Prior to 11gR2 , the tnsnames.ora entries are

TESTDB =
(DESCRIPTION =
(ADDRESS = (PROTOCOL = TCP)(HOST = rac01-vip)(PORT = 1521))
(ADDRESS = (PROTOCOL = TCP)(HOST = rac02-vip)(PORT = 1521))
(CONNECT_DATA =
(SERVER = DEDICATED)
(SERVICE_NAME = testdb.example.com)
)
)

In 11gR2 , the tnsnames.ora entries look like ….

TESTDB =
(DESCRIPTION =
(ADDRESS = (PROTOCOL = TCP)(HOST = rac-scan.example.com)(PORT = 1521))
(CONNECT_DATA =
(SERVER = DEDICATED)
(SERVICE_NAME = testdb.example.com)
)
)

The only difference is that , we specify the scan name instead of all VIPs in the tnsnames.ora file.

So what is the benifit with it?

Suppose if you are adding any node to the cluster, you need to specify corresponding VIP entry for that node in the tnsnames.ora prior to 11gR2. But with SCAN name, we dont need to do any modifications to the tnsnames.ora file. SCAN name will resolve and load balance the client connections to all the nodes in the RAC.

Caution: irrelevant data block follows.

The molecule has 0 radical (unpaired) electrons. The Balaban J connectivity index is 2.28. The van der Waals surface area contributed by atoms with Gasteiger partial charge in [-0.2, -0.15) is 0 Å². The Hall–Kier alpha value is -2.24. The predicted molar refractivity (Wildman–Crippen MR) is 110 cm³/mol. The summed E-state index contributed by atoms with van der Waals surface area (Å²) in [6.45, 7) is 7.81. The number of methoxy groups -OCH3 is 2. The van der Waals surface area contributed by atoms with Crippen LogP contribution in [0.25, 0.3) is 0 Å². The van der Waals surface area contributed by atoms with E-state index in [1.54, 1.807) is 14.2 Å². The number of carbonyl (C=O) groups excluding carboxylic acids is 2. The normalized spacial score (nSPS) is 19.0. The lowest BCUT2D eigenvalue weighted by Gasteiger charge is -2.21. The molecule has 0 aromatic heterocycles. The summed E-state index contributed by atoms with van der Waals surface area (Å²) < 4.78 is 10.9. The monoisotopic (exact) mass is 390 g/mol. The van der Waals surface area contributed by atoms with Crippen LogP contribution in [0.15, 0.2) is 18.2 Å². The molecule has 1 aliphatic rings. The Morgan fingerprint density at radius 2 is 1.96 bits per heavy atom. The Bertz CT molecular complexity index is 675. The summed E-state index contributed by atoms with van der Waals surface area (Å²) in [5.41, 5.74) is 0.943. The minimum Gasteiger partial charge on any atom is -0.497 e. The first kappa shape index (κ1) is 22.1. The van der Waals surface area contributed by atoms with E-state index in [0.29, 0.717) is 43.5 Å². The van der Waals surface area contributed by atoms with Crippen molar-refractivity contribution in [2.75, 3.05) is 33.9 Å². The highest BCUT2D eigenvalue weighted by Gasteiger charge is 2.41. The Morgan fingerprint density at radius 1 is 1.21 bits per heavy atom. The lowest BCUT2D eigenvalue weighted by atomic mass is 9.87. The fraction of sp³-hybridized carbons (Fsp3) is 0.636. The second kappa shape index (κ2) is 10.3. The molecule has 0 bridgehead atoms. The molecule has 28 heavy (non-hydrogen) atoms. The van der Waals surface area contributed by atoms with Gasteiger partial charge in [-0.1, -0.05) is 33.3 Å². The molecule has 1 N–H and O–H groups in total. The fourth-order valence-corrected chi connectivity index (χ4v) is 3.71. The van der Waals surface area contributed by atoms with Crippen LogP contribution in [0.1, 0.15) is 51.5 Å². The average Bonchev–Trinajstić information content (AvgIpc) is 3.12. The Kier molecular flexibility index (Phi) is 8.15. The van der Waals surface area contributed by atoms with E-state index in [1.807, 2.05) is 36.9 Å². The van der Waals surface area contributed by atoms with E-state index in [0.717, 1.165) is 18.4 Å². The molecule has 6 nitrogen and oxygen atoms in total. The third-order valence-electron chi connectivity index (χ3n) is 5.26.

SCAN configuration in the cluster :

The SCAN is configured during the installation of the grid infrastructure that is distributed with Oracle Database 11g Release2. So in order to configure SCAN, you need to create a single name that resolves to 3 IP addresses using a round robin algorithm. The IP addresses must be on the same subnet as your public network in the cluster.
rac-scan.example.com IN A 133.22.67.194
IN A 133.22.67.193
IN A 133.22.67.192

SCAN Details

[grid@rac01 ~]$ host rac-scan
rac-scan.example.com has address 133.22.67.192
rac-scan.example.com has address 133.22.67.193
rac-scan.example.com has address 133.22.67.194
[grid@rac01 ~]$ nslookup rac-scan
Server:         133.22.5.53
Address:        133.22.5.53#53

Name:   rac-scan.example.com
Address: 133.22.67.194
Name:   rac-scan.example.com
Address: 133.22.67.193